Phuket, where the rich and famous come to play, is Thailand’s largest and most-visited island, featuring limestone cliffs jutting out of turquoise waters. It’s hard to imagine anyone coming into the island without wanting to see (and be seen in) one of its postcard-friendly beaches, but the town itself offers a few other excursion opportunities for those who want to wander off the beaten path. Phuket isn’t much of a beauty outside its beaches but it makes for a welcome introduction for a time-strapped visitor. It has the urban comforts one can get from a touristy city but it’s not as hectic as Bangkok, although the gregariousness of the locals can be a hit-and-miss affair unlike in other parts of Thailand.

Locals and tourists alike flock to the Buddhist temple.
Locals and tourists alike flock to the Buddhist temple.

HALFWAY INTO THE ride, our elephant makes a detour from the main road into a narrow trail that leads into a cliff.

“It’s a dead end,” I mutter to Abie. She stares ahead for a few moment, then asks our guide. “Where are we going?”

Our guide turns to us, pulling his hand towards his mouth to gesture eating. “Elephant hungry,” he says. I look at the elephant, whose trunk pulls a handful of leaves from a fallen branch and shoves it into his mouth. The guide then gives the animal a can of cola, which it throws out into the cliff. And then the elephant carefully retreats into the main road.

Abie and I let out a laugh, relieved that we’re not the can.

Devotees pay their respects at the temple grounds.
Devotees pay their respects at the temple grounds.

BEFORE FOREIGNERS STARTED flocking its pristine beaches, Phuket Town had been a trading hub, drawing merchants from different parts of the world. The kingdom managed to stave off attempts by colonialists to annex the island to their territories but the constant interaction with neighboring European colonies led to a multicultural mix typified by the Sino-Portuguese architecture in various streets across the town.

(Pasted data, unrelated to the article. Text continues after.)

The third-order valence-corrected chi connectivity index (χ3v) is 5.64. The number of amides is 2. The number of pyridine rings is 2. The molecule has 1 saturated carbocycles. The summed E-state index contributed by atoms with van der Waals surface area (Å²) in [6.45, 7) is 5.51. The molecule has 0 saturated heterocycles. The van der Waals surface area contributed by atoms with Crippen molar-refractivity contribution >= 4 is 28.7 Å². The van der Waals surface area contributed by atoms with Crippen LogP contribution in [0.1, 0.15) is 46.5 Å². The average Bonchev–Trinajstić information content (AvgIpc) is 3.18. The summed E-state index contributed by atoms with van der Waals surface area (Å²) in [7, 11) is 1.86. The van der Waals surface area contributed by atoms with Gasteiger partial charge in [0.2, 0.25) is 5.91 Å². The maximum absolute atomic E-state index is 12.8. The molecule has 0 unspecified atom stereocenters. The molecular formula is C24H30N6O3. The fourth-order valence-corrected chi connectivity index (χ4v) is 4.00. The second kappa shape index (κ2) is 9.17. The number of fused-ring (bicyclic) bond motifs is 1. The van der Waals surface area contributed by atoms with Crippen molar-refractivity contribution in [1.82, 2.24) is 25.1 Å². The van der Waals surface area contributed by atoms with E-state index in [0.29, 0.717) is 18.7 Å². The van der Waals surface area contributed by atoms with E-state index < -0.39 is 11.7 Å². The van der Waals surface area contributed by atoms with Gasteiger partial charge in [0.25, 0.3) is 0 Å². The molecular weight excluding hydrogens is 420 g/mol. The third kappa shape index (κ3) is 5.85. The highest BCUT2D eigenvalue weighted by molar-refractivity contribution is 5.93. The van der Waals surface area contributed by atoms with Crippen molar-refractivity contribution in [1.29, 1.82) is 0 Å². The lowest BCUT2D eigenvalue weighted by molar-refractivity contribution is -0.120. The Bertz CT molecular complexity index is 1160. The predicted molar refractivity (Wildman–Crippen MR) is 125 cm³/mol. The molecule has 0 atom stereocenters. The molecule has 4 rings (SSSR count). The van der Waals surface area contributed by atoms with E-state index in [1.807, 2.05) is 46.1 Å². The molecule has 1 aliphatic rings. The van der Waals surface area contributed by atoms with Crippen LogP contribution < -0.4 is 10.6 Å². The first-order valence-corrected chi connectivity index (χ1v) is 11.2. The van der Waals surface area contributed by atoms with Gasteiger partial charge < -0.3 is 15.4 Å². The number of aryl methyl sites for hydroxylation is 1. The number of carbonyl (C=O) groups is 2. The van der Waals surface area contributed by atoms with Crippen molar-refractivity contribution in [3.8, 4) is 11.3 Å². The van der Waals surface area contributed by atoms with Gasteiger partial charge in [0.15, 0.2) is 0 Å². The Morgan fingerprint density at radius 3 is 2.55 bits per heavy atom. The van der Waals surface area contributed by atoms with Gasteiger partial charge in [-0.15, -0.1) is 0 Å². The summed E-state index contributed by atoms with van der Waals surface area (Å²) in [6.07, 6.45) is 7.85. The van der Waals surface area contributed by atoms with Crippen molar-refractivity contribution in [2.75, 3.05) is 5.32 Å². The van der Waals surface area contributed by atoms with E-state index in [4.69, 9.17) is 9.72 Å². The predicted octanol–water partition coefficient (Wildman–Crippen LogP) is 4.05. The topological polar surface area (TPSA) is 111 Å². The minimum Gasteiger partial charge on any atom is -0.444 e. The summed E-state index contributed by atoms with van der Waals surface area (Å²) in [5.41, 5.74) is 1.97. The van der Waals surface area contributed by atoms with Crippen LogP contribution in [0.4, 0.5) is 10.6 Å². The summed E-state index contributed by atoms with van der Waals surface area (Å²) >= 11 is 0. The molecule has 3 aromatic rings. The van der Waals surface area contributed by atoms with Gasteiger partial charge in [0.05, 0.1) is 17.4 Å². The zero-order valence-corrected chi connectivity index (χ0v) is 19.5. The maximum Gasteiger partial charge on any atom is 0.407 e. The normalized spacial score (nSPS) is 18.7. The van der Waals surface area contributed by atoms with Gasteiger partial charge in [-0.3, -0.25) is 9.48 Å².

Around a third of Phuket’s population are Muslims, but this being Thailand, Buddhism still holds a firm grip. The island has 29 Buddhist temples, with the Wat Chalong in the Mukeang Phuket district being the best and most famous of them. Inside the three-storey pagoda are Buddha statues in different positions, while across the compound is a house containing wax statues of monks in a meditation. The place gives a religiously calming vibe, especially when the faithful come to pay their respects, but is routinely disrupted by fireworks that probably has something to do with Buddhist rites; I’m not sure.

The hours begin to blur into each other – watching people offer incense at the temple, walking along the market where vendors prepare to sell cheap food for the evening, haggling for souvenirs, buying fruit juice at the sidewalk. And then I’m in front of a video store, trying to fight the urge to buy a DVD of the Thai film “A Crazy Little Thing Called Love.”

A scene at a Phuket market
A scene at a Phuket market

THE FIFTEEN-MINUTE RIDE has concluded and we’re back at the hut. Our guide once again turns to us, his palms clasped together in a mock display of begging. “Please tell my idol Manny Pacquiao to visit us,” he says. I manage to let out a laugh. “I will… if I meet him.” Our guide tries to sell us some necklace, citing some random astrological mumbo-jumbo, but we excuse ourselves for having no baht. Eventually our guide gives up. Abie alights from the elephant and I get down seconds after her to meet with the rest of the group.

First published in TravelBlog on May 16, 2011.